Hofstra Pulse Magazine

New York City Architects Talk Rebuilding Plans After Hurricane Sandy

Sandy victims are in the eye of the storm of the climate change debate.

By Carson Olivares

Superstorm Storm Surge Barrier

Design of possible solution for the sea level rise in the New York Harbor.
Photo Credit: Sherwood Design Engineers

In the heart of the West Village, adjacent to Washington Square Park, on a rainy, winter night a summit of some of the most progressive, valuable architects our generation has gathers. And only now, in our post-Sandy reality are we beginning to realize just how dependent we are on them.

The crowd lowly chatters to their sides, munching on the complementary wine, fruit and cheese. Two floors below street level in an open, mod white room punched up by bright graphic designs of what our landscape may one day look like, testaments to the intelligence that passes through.

“Do we protect, do we retreat, do we elevate?” begins Signe Nielsen, age withheld, president of the Public Design Commission of the City of New York.

With a figure of a triangle and square house next to a blue body of water the panel begins explaining the overly complex issue in the simplest of terms. The seawater is rising. It has risen one foot in the past 100 years and will rise another foot in the next hundred at least.

“New York City is predicted to experience a six and a half foot rise. And there is nothing we can do,” explains Jason Loiselle, 38, senior associate for Sherwood Design Engineers in New York, who lead the efforts for flood management and water reuse design for the Hudson Yards East Development.

“If we could build a wall blocking off half the Atlantic Ocean, then the other half will only get bigger,” said Loiselle.

When New York and the Northeast experienced Sandy late last October, the category one hurricane, a long duration of time and a high tide was a formula for destruction. But Hurricane Sandy, known as the “50 year storm” seems minor in the grand scheme of what we could face one day. Experts are calling that the “100 year storm.”

“Sandy was something that should happen every 50 years so there is something much worse that should happen every 100 years,” explained Loiselle.

“There is one fundamental fact: If you’re low-lying, you’re low-lying. If you weren’t screwed already, you’re going to be screwed in the future,” said Nielsen.

Hands shoot up, a question from the audience.

“What can we do if a reater category hits New York? How can we prepare?”

There is a silence over the panel.

“Move,” said Nielsen and the room trails with laughter.

NYC’s finest architects meet in our post-Sandy reality. Photo Credit: Carson Olivares

NYC’s finest architects meet in our post-Sandy reality.
Photo Credit: Carson Olivares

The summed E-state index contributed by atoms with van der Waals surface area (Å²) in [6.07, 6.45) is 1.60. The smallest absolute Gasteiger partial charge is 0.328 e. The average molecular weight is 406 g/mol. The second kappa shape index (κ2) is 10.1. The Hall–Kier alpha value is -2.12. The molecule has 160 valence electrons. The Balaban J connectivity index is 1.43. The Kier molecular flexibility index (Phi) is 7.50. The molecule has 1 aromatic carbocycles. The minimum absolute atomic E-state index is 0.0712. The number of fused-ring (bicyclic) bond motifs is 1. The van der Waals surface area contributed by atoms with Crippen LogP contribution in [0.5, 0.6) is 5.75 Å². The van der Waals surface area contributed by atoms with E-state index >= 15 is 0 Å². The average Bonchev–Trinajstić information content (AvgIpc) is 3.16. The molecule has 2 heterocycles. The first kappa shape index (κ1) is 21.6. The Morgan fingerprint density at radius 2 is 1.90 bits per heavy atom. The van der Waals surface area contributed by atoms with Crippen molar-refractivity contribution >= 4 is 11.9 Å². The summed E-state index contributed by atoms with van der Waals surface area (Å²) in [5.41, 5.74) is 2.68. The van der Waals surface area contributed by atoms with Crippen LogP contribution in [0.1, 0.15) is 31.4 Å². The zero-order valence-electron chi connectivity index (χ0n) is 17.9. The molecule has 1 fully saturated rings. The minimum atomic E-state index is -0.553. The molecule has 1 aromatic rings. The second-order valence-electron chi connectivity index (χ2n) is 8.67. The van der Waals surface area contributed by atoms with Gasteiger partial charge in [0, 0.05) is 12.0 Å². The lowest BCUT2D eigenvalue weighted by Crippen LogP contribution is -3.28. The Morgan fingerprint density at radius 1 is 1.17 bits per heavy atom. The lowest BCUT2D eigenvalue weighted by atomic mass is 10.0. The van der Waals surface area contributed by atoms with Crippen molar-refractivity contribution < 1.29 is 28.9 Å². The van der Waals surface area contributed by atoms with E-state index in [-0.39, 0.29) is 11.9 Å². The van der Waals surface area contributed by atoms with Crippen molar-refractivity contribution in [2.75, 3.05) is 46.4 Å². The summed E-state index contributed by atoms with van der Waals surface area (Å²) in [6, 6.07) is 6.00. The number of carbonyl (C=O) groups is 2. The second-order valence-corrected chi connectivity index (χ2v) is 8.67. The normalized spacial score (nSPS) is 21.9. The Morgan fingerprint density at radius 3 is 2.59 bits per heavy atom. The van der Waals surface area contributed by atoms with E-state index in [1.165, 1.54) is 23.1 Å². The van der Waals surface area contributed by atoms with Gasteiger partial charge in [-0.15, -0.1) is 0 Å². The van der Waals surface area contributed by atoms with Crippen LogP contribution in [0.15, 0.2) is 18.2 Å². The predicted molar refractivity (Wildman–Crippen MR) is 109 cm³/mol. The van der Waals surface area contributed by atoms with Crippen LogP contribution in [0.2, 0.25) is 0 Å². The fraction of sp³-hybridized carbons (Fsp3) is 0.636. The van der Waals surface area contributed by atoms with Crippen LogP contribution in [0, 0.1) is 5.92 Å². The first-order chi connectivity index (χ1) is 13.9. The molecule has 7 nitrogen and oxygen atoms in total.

But there is promise in the rebuilding plans that are in the works. In Rockaway Beach, proposals include a new boardwalk made of reclaimed wood and walkways, new Pavilions and also the most radical change for the Rockaways, new lifeguard stations which stand 12-feet above the sand and are in compliance with FEMA’s 500-year flood plan. They are set to open at the start of the summer beach season. Other sustainable options are various barriers, such as dunes and new technologies, and landscaping, such as wetlands, according to the panel.

The proposals are met with community-wide debate, though.

“There is very strong social feeling that this is their community and they don’t want someone else dictating what it can be,” said Nielsen.

Hurricane Sandy forced New Yorkers to examine an old issue. The conversation of rising sea level in New York City is nothing new. In October 2010, the Museum of Modern Art showcased an exhibit, “Rising Currents: Projects for New York’s Waterfront.” The installation included infrastructure proposals for this exact scenario that we are forced to face today.

But for many hurricane victims still tracking down a contractor to install the drywall on their dilapidated house, the rising sea level may feel out of their span of control. As they sift through old photographs and insurance claims, they are unquestionably caught in the eye of the storm in the climate change debate circling New York.

“As we move on, we have to decide if we are going to say, ‘you can’t move here. It was a mistake in the first place.’ That takes a political will that I don’t know if anybody has and I don’t know if I can look somebody in the eye and say that, even though I truly believe it as an environmentalist,” said Nielsen.

Graph illustrating heights of storm surge water. Photo Credit: Sherwood Design Engineers

Graph illustrating heights of storm surge water.
Photo Credit: Sherwood Design Engineers

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